## Intro 🌐

Today, I start a new series about code katas.

I will take interesting katas of all levels and explain how to solve them.

Problem solving is an important skill, for your career and your life in general.

You'd better learn to solve problems!

## Source

I take the ideas for the katas from different sources and re-write them.

Today's source: Codewars

## Understanding the Exercise ❗

First, we need to understand the exercise!

This is a crucial part of (software) engineering.

Go over the exercise explanation again until you understand it 100%.

Do NOT try to save time here.

My method to do this:

- Input: What do I put in?
- Output: What do I want to get out?

### Today's exercise

Write a function `splitOddAndEven`

, that accepts one parameter: `numbers`

, an array of positive numbers.

The function should return an object with two arrays in it, one for all `odd`

numbers and one for all `even`

numbers.

Input: an array of numbers.

Output: an object with two arrays of numbers, one for the odd ones, one for the even ones.

## Thinking about the Solution 💭

I think I understand the exercise (= what I put into the function and what I want to get out of it).

Now, I need the specific steps to get from input to output.

I try to do this in small baby steps.

- loop over the input array
- if number is odd, save it in a variable
`odd`

- if number is even, save it in a variable
`even`

- return
`odd`

and`even`

in an object

Example:

- Input:
`[1, 2, 3]`

- Round 1:
`odd = [1]`

// first number in array is 1, which is odd, therefore goes into odd array - Round 2:
`even = [2]`

// second number in array is 2, which is even, therefore goes into even array - Round 3:
`odd = [1, 3]`

// third number in array is 3, which is odd, therefore goes into odd array, too - Output:
`{ odd: [1, 3], even: [2] }`

// put odd array and even array in an object

## Implementation (for loop) ⛑

```
function splitOddAndEven(numbers) {
let odd = [];
let even = [];
for (let i = 0; i < numbers.length; i++) {
if (numbers[i] % 2 === 0) {
// number is even
even.push(numbers[i]);
} else {
// number is not even (=odd)
odd.push(numbers[i]);
}
}
// create an object with the odd and even array in it
const returnObject = {
odd,
even,
};
return returnObject;
}
```

## Result

```
console.log(splitOddAndEven([1, 2, 3]));
// { odd: [ 1, 3 ], even: [ 2 ] }
console.log(splitOddAndEven([0, 3, 5]));
// { odd: [ 3, 5 ], even: [ 0 ] }
```

## Implementation (for of-loop) ⛑

```
function splitOddAndEven(numbers) {
let odd = [];
let even = [];
for (const number of numbers) {
if (number % 2 === 0) {
// number is even
even.push(number);
} else {
// number is not even (=odd)
odd.push(number);
}
}
// create an object with the odd and even array in it
const returnObject = {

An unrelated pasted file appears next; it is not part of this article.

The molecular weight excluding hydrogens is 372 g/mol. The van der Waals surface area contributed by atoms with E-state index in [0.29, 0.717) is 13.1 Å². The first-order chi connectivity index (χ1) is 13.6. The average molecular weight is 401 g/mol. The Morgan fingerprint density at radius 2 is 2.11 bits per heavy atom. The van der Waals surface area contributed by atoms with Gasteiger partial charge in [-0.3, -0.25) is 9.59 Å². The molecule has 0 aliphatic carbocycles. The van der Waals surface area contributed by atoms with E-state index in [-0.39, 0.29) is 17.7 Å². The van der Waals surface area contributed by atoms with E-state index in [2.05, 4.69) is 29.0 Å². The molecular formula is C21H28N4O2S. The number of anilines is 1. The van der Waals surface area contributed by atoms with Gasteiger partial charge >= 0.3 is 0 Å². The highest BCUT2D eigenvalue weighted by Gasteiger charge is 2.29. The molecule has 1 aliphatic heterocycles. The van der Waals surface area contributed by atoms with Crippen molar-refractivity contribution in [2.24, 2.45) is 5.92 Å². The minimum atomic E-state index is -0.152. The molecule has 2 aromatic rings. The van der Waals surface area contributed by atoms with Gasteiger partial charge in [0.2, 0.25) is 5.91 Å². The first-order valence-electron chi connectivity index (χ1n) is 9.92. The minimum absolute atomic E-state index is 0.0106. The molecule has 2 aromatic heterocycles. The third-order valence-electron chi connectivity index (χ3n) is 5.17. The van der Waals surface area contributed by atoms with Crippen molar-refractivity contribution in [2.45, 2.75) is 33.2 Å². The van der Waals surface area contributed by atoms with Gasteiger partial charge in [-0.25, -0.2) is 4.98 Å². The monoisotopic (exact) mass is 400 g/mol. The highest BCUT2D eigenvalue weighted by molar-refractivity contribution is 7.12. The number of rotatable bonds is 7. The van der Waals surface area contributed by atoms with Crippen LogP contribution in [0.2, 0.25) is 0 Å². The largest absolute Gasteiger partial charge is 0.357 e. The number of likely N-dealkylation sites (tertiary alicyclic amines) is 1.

odd,
even,
};
return returnObject;
}
```

## Result

```
console.log(splitOddAndEven([1, 2, 3]));
// { odd: [ 1, 3 ], even: [ 2 ] }
console.log(splitOddAndEven([0, 3, 5]));
// { odd: [ 3, 5 ], even: [ 0 ] }
```

## Implementation (Functional) ⛑

```
function splitOddAndEven(numbers) {
// filter out the odd numbers
const odd = numbers.filter((number) => number % 2 === 1);
// filter out the even numbers
const even = numbers.filter((number) => number % 2 === 0);
// create an object with the odd and even array in it
const returnObject = {
odd,
even,
};
return returnObject;
}
```

## Result

```
console.log(splitOddAndEven([1, 2, 3]));
// { odd: [ 1, 3 ], even: [ 2 ] }
console.log(splitOddAndEven([0, 3, 5]));
// { odd: [ 3, 5 ], even: [ 0 ] }
```

## Playground ⚽

You can play around with the code here

## Next Part ➡️

Great work, mate!

Next time, we'll solve the next kata. Stay tuned!

If I should solve a specific kata, shoot me a message here.

I would love to get in touch with you!

## Further Reading 📖

## Questions ❔

- Do you like to solve katas?
- Which implementation do you like more? Why?
- Any alternative solution?

## Top comments (11)

Hi Abe,

nice solution, thanks!

All credit to this post! codereview.stackexchange.com/a/162... Been using this at work and loving it.

The problem with katas is that they ignore the 'why' of the problem.

Since we don't know why we're doing this, let's delegate that problem to the caller as much as possible.

This is really a classification problem.

Now we can defer the arrangement of the classified numbers to someone else.

If they want to store them in arrays, then they can do that.

But that's their problem.

Nice analysis

Hi,

thanks for your insights,

interesting question to think about!

Or a simple reduce for the functional way

numbers.reduce((acc,val)=>{

return (val%2===1 ? {...acc,odd:[...acc.odd,val]}:{...acc,even:[...acc.even,val]});

},{odd:[],even:[]})

I was just going to comment, that this would also be done with reduce (my favorite)

Hey there,

thanks for your solution!

Nice opportunity for people who want to step up their

`reduce`

-skills.Yeah, I would've gone with the reduce too, since that's only one iteration over the array, not two. Not sure I'd use spread though, wouldn't that kill the gain?

Probably it would, so just mutate the acc and return it, I think even after all the solutions, I think the simple for loop performs the best.